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American Girl Doll Cape

American Girl Doll Cape

I created this pattern as a small scale mock-up for a life-size pattern, but it just turned out too cute not to share!  I have the pattern for you to download here → America Girl Doll Cape Pattern

List of Materials:

  • Fabric (approximately half a yard total)
  • Thread
  • Needles/Sewing Machine
  • Scissors
  • Sewing Pins
  • Closure of choice

1. First things first you will lay out the pattern on your fabric and cut out the pieces.  This cape has 2 layers, so if you would like a contrasting lining, every piece will be cut out of your fashion fabric and your lining fabric.  For this example, I used the same fabric for both layers.

2. Next, you will connect each "side" piece to the front or back pieces.  First, you will line up the straight edge of the shoulder and the end of the curve of the side piece.

Then you will line up the straight edges at the end.

You will follow along with the straight edges up towards the curve and then ease around the curve, pining as you go.

And then you will sew all of these pieces.

3.  On to the next step!  You will sew the side seams and the center back seam together.

4.  Now you will be placing the right sides together and pining all around the edge except the back piece neckline.

5.  You can now turn the whole cape inside out through the gap, making sure to poke out the corners.  I should say here that you should do as I say and not as I do and be ironing as you go.  I was incredibly lazy and waited till the end to pull out my ironing board and I definitely would have had a much more polished final product if I had.  You will now turn the seam allowance in at the back neckline and stitch close to the edge.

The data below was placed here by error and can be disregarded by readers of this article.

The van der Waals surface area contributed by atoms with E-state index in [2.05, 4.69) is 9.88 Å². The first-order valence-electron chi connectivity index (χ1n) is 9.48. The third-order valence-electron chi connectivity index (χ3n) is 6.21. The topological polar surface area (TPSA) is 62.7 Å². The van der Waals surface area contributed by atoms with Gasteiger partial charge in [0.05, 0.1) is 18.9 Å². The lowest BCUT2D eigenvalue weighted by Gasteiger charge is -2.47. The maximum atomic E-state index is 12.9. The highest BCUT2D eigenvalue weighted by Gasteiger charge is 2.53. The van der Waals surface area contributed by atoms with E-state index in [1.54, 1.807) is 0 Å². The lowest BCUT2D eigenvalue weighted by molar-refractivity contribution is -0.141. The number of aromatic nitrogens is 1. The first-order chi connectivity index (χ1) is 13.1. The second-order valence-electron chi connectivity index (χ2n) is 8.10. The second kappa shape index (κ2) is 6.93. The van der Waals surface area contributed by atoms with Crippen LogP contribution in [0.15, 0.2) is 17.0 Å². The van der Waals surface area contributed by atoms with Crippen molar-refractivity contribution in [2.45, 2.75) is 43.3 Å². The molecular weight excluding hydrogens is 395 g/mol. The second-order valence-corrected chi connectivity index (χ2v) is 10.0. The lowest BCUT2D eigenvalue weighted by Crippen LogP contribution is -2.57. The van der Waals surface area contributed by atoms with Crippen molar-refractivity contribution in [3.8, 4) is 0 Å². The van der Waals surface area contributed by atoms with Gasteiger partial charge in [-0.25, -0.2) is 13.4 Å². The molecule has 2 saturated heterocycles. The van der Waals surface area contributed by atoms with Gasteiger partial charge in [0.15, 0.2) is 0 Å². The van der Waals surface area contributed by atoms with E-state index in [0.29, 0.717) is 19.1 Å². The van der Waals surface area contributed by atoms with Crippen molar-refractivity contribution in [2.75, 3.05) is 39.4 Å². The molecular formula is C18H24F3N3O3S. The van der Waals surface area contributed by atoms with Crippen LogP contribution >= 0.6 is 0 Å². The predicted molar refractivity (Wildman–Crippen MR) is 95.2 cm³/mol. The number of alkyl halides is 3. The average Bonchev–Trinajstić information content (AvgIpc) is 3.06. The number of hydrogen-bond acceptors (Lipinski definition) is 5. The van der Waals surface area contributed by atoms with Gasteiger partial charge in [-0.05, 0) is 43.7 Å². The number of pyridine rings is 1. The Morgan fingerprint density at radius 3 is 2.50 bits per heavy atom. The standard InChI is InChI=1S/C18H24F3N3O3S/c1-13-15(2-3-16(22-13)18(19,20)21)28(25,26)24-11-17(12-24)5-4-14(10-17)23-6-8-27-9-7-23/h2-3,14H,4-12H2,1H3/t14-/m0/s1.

6. At this step, there is an optional detail of little slits for the hands to poke out of the cape.  This is done with either the buttonhole stitch on your machine or by hand.  Then you are able to attach the closure of your choice!  You could use a loop and button, 2 ribbons tied together, or I used a needle and ran thread through both edges and tied knots at the end, and that's it!

Now go ye forth and make as many little capes for your dolls as ye well please!

Till next time! ♥️

1860s Hand-sewn Corset

Follow along with my sewing of this 1865 corset!

Till next time! ♥️

Drafting Your Own Size For My 1940s Blouse Pattern

I want to begin first with clarifying that this is not how to draft any blouse pattern, but particularly my 1940s Vintage Inspired Blouse, from the previous blog post.  Not necessarily a beginner's tutorial, but hopefully still simple to follow!

To draft this pattern you will need:

1. So your first step is to gather your own measurements, whether for your self or another person.  You will want your measurements to comfortable, not too loose or too tight.

You will need measurements of:

  • Bust*
  • Waist*
  • Length from base of neck to desired shirt length
  • Length from base of neck to waist
  • Length from top of shoulder to armscye (below armpit)
  • Circumference of bicep*
  • Length from base of neck to end of the shoulder